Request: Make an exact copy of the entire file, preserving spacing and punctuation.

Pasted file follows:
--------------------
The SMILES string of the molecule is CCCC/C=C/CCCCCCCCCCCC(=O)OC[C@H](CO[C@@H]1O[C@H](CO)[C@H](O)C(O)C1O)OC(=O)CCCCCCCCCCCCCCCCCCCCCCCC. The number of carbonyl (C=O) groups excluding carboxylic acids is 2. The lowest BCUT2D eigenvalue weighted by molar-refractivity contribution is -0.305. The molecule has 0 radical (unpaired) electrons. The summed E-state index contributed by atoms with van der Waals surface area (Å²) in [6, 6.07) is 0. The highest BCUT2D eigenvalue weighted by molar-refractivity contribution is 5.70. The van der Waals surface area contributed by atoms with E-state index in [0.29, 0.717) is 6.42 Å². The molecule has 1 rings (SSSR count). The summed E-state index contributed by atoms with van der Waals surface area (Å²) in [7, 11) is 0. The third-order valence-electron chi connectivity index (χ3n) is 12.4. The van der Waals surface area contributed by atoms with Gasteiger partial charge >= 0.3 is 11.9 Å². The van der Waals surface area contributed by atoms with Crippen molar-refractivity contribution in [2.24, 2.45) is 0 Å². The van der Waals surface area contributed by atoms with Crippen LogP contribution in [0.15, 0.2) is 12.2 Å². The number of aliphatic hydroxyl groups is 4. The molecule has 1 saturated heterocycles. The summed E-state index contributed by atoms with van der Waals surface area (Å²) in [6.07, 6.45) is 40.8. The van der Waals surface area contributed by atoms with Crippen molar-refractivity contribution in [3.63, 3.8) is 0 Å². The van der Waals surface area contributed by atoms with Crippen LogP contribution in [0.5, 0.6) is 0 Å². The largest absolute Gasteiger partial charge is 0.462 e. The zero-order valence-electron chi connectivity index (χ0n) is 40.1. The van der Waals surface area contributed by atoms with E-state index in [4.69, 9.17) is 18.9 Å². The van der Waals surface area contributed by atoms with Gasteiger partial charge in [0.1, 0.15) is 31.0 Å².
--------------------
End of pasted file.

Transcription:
The SMILES string of the molecule is CCCC/C=C/CCCCCCCCCCCC(=O)OC[C@H](CO[C@@H]1O[C@H](CO)[C@H](O)C(O)C1O)OC(=O)CCCCCCCCCCCCCCCCCCCCCCCC. The number of carbonyl (C=O) groups excluding carboxylic acids is 2. The lowest BCUT2D eigenvalue weighted by molar-refractivity contribution is -0.305. The molecule has 0 radical (unpaired) electrons. The summed E-state index contributed by atoms with van der Waals surface area (Å²) in [6, 6.07) is 0. The highest BCUT2D eigenvalue weighted by molar-refractivity contribution is 5.70. The van der Waals surface area contributed by atoms with E-state index in [0.29, 0.717) is 6.42 Å². The molecule has 1 rings (SSSR count). The summed E-state index contributed by atoms with van der Waals surface area (Å²) in [7, 11) is 0. The third-order valence-electron chi connectivity index (χ3n) is 12.4. The van der Waals surface area contributed by atoms with Gasteiger partial charge >= 0.3 is 11.9 Å². The van der Waals surface area contributed by atoms with Crippen molar-refractivity contribution in [2.24, 2.45) is 0 Å². The van der Waals surface area contributed by atoms with Crippen LogP contribution in [0.15, 0.2) is 12.2 Å². The number of aliphatic hydroxyl groups is 4. The molecule has 1 saturated heterocycles. The summed E-state index contributed by atoms with van der Waals surface area (Å²) in [6.07, 6.45) is 40.8. The van der Waals surface area contributed by atoms with Crippen molar-refractivity contribution in [3.63, 3.8) is 0 Å². The van der Waals surface area contributed by atoms with Crippen LogP contribution in [0.5, 0.6) is 0 Å². The largest absolute Gasteiger partial charge is 0.462 e. The zero-order valence-electron chi connectivity index (χ0n) is 40.1. The van der Waals surface area contributed by atoms with E-state index in [4.69, 9.17) is 18.9 Å². The van der Waals surface area contributed by atoms with Gasteiger partial charge in [0.1, 0.15) is 31.0 Å².